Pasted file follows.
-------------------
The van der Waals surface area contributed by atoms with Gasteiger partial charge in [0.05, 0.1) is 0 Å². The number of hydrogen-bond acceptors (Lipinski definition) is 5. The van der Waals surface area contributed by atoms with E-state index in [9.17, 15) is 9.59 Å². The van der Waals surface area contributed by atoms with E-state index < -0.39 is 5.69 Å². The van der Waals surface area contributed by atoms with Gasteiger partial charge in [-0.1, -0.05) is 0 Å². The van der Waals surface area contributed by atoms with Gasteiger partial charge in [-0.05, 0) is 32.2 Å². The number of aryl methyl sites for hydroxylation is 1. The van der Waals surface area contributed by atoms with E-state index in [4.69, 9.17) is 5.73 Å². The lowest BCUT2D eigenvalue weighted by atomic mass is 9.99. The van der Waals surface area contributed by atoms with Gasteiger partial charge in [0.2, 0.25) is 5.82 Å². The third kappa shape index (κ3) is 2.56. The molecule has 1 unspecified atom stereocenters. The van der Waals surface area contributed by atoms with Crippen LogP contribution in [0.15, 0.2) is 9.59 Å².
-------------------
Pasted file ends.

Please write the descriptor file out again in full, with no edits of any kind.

The van der Waals surface area contributed by atoms with Gasteiger partial charge in [0.05, 0.1) is 0 Å². The number of hydrogen-bond acceptors (Lipinski definition) is 5. The van der Waals surface area contributed by atoms with E-state index in [9.17, 15) is 9.59 Å². The van der Waals surface area contributed by atoms with E-state index < -0.39 is 5.69 Å². The van der Waals surface area contributed by atoms with Gasteiger partial charge in [-0.1, -0.05) is 0 Å². The van der Waals surface area contributed by atoms with Gasteiger partial charge in [-0.05, 0) is 32.2 Å². The number of aryl methyl sites for hydroxylation is 1. The van der Waals surface area contributed by atoms with E-state index in [4.69, 9.17) is 5.73 Å². The lowest BCUT2D eigenvalue weighted by atomic mass is 9.99. The van der Waals surface area contributed by atoms with Gasteiger partial charge in [0.2, 0.25) is 5.82 Å². The third kappa shape index (κ3) is 2.56. The molecule has 1 unspecified atom stereocenters. The van der Waals surface area contributed by atoms with Crippen LogP contribution in [0.15, 0.2) is 9.59 Å².